What is a community land trust (CLT)?
Community land trusts are not-for-profit organizations that own and steward land on behalf of local communities.
A fundamental component of the CLT is the community’s ability to own and control local resources – including land, buildings, and other assets – and decisions regarding their use and development.
While community land trusts are frequently thought of in relation to housing – and specifically single-family dwellings – increasingly the model is being adopted in multi-family, commercial, manufacturing, and public space contexts.
How do CLTs work?
CLTs acquire land and lease it to community residents or business owners at permanently affordable rates. Typically, CLTs are run by membership boards comprised of leaseholders, community members, and representatives of partner not-for-profit organizations that provide funding or technical expertise.
What do CLTs do?
Eliminate Land Speculation
CLTs are a way to ensure that public land remains public by offering the city an alternative to giving away public parcels to private developers.
The CLT model allows local communities to own and control that land instead, allowing them to decide how to best serve their needs. The CLT’s own internal structure provides a checks-and-balances system that keeps it accountable to the community in which it resides – permanently.
Provide Permanently Affordable Rent
CLTs can create permanent, deep affordability for both commercial and residential tenants by serving as a non-profit, community-controlled entity that can receive public land and/or buildings from the city (a role currently filled by developers). The CLT then works with nonprofit management companies to refurbish and run these properties.
Between 2014-2019, NYC gave away over 200 parcels of public land for $1 each; CLTs could have kept that land in the hands of the community. A city-run land bank, in conjunction with CLTs, would offer NYC an even more viable path to truly permanent affordable housing.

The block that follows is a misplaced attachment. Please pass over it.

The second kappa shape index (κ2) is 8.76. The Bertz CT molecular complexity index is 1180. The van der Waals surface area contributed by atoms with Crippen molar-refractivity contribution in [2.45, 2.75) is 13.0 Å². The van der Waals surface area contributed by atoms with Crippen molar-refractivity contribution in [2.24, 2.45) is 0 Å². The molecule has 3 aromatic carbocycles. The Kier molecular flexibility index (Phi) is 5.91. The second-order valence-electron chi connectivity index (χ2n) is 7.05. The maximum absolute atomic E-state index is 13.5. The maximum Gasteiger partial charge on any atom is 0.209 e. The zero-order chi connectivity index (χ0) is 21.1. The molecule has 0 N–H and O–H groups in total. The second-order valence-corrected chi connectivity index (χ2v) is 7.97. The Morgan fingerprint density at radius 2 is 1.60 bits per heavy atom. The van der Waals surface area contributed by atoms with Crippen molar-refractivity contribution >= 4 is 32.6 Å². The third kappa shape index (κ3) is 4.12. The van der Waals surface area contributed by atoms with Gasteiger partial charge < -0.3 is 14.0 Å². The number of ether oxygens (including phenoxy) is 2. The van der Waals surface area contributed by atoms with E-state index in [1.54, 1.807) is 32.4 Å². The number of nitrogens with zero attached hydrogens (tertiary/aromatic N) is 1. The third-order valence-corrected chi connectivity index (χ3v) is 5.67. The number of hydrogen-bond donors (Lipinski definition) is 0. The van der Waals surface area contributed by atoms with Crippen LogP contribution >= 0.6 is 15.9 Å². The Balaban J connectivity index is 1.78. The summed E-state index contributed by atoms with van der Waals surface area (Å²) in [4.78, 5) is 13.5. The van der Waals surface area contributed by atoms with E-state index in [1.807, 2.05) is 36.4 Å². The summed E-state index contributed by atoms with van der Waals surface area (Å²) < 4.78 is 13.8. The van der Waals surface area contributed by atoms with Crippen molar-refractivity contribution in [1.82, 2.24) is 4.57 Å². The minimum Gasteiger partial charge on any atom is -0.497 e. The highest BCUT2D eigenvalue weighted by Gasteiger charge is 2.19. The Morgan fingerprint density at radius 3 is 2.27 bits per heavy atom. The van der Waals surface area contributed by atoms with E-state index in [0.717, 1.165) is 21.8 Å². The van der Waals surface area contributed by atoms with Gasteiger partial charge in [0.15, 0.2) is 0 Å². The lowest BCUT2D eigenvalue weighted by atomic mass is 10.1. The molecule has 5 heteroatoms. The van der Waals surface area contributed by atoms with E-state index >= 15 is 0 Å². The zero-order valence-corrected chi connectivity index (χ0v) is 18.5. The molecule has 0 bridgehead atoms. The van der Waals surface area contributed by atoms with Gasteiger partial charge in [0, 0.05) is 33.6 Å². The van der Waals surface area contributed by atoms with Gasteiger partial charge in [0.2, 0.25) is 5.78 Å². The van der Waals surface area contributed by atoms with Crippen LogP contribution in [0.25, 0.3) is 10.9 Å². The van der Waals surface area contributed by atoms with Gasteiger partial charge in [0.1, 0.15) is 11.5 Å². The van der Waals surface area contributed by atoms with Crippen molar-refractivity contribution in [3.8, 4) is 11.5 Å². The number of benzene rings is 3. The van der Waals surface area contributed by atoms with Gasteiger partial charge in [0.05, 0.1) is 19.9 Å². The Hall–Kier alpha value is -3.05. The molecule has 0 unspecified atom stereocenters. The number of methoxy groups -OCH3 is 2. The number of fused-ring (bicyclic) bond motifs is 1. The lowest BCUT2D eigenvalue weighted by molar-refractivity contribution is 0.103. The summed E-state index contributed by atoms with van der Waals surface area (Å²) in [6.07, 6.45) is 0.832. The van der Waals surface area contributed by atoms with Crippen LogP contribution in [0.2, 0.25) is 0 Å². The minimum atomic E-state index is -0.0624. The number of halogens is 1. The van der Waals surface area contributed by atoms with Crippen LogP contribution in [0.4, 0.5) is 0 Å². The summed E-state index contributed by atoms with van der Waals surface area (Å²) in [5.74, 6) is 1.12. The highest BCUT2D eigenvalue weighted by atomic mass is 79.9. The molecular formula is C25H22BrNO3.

Protect the Rights of Residents and Tenants
CLTs serve as a nexus and conduit for housing-related issues within a community. They provide an organized voice that can better represent and advocate for the community’s needs in local land-use decisions, as well as serve as a source of information and community engagement.
This gives communities much-needed political clout in an area that has traditionally offered them very little say in such matters.
Keep Out Predatory Landlords and Investors
CLTs are working with the city to reform the current tax lien sale system so that control of properties in tax arrears is reallocated from private investors back into a public-run system that is less predatory and more equitable.
People in danger of foreclosure, as well as people actually being foreclosed on, would have the option of working with CLTs to keep their homes and convert them into permanently affordable properties. Foreclosed properties can be sold to CLTs and converted into permanently affordable rental units.
Serve as a Community Safety Net
CLTs can help build communities that can weather crises such as the COVID-19 pandemic, since they exist to serve the community instead of shareholders.
Both residential and commercial tenants can rest easy knowing they are in much less danger of being evicted if they fall behind on rent during a crisis than they would with a private landlord.
Help Middle-Class Families Become Homeowners
CLTs can help middle class families purchase homes by enabling them to qualify for State credits and exemptions, pending NY State Legislation.
Bill A5081 would render CLT properties tax-exempt, and Bill A4341 would increase the already-existing subsidy for any home that qualifies as affordable housing (the subsidy has not increased since 1985.)
A public banking system (currently in development) would also provide CLTs with community-based financing without the profit motive found in private banks.
Click here for our updated 6 Key Benefits of Community Land Trusts
COMMUNITY LAND TRUSTS IN THE UNITED STATES
Hover over our series of community land trusts found in the United States to learn more about their history and values. Select a marker to visit their website.